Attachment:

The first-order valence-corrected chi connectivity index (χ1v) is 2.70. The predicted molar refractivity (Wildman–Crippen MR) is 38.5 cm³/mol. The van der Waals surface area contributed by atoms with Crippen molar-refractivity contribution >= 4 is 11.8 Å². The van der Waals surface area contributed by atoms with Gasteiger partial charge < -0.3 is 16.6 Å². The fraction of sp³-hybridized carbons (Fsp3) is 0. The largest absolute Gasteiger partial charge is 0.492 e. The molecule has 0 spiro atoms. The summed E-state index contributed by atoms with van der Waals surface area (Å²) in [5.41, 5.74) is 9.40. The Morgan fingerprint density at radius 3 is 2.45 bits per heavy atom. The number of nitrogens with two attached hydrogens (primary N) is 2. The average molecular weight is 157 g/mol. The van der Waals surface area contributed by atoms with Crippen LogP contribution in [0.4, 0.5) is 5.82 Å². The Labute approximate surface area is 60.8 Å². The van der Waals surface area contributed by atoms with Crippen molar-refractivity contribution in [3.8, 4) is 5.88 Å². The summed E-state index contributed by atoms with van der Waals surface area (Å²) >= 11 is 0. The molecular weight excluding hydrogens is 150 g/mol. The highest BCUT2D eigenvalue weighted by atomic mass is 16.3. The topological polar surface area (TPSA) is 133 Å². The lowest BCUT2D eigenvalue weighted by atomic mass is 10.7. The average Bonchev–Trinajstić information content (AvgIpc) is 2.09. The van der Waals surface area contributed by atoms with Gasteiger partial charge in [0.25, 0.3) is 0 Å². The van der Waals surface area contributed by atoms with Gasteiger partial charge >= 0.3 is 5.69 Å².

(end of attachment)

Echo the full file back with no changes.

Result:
The first-order valence-corrected chi connectivity index (χ1v) is 2.70. The predicted molar refractivity (Wildman–Crippen MR) is 38.5 cm³/mol. The van der Waals surface area contributed by atoms with Crippen molar-refractivity contribution >= 4 is 11.8 Å². The van der Waals surface area contributed by atoms with Gasteiger partial charge < -0.3 is 16.6 Å². The fraction of sp³-hybridized carbons (Fsp3) is 0. The largest absolute Gasteiger partial charge is 0.492 e. The molecule has 0 spiro atoms. The summed E-state index contributed by atoms with van der Waals surface area (Å²) in [5.41, 5.74) is 9.40. The Morgan fingerprint density at radius 3 is 2.45 bits per heavy atom. The number of nitrogens with two attached hydrogens (primary N) is 2. The average molecular weight is 157 g/mol. The van der Waals surface area contributed by atoms with Crippen LogP contribution in [0.4, 0.5) is 5.82 Å². The Labute approximate surface area is 60.8 Å². The van der Waals surface area contributed by atoms with Crippen molar-refractivity contribution in [3.8, 4) is 5.88 Å². The summed E-state index contributed by atoms with van der Waals surface area (Å²) >= 11 is 0. The molecular weight excluding hydrogens is 150 g/mol. The highest BCUT2D eigenvalue weighted by atomic mass is 16.3. The topological polar surface area (TPSA) is 133 Å². The lowest BCUT2D eigenvalue weighted by atomic mass is 10.7. The average Bonchev–Trinajstić information content (AvgIpc) is 2.09. The van der Waals surface area contributed by atoms with Gasteiger partial charge in [0.25, 0.3) is 0 Å². The van der Waals surface area contributed by atoms with Gasteiger partial charge >= 0.3 is 5.69 Å².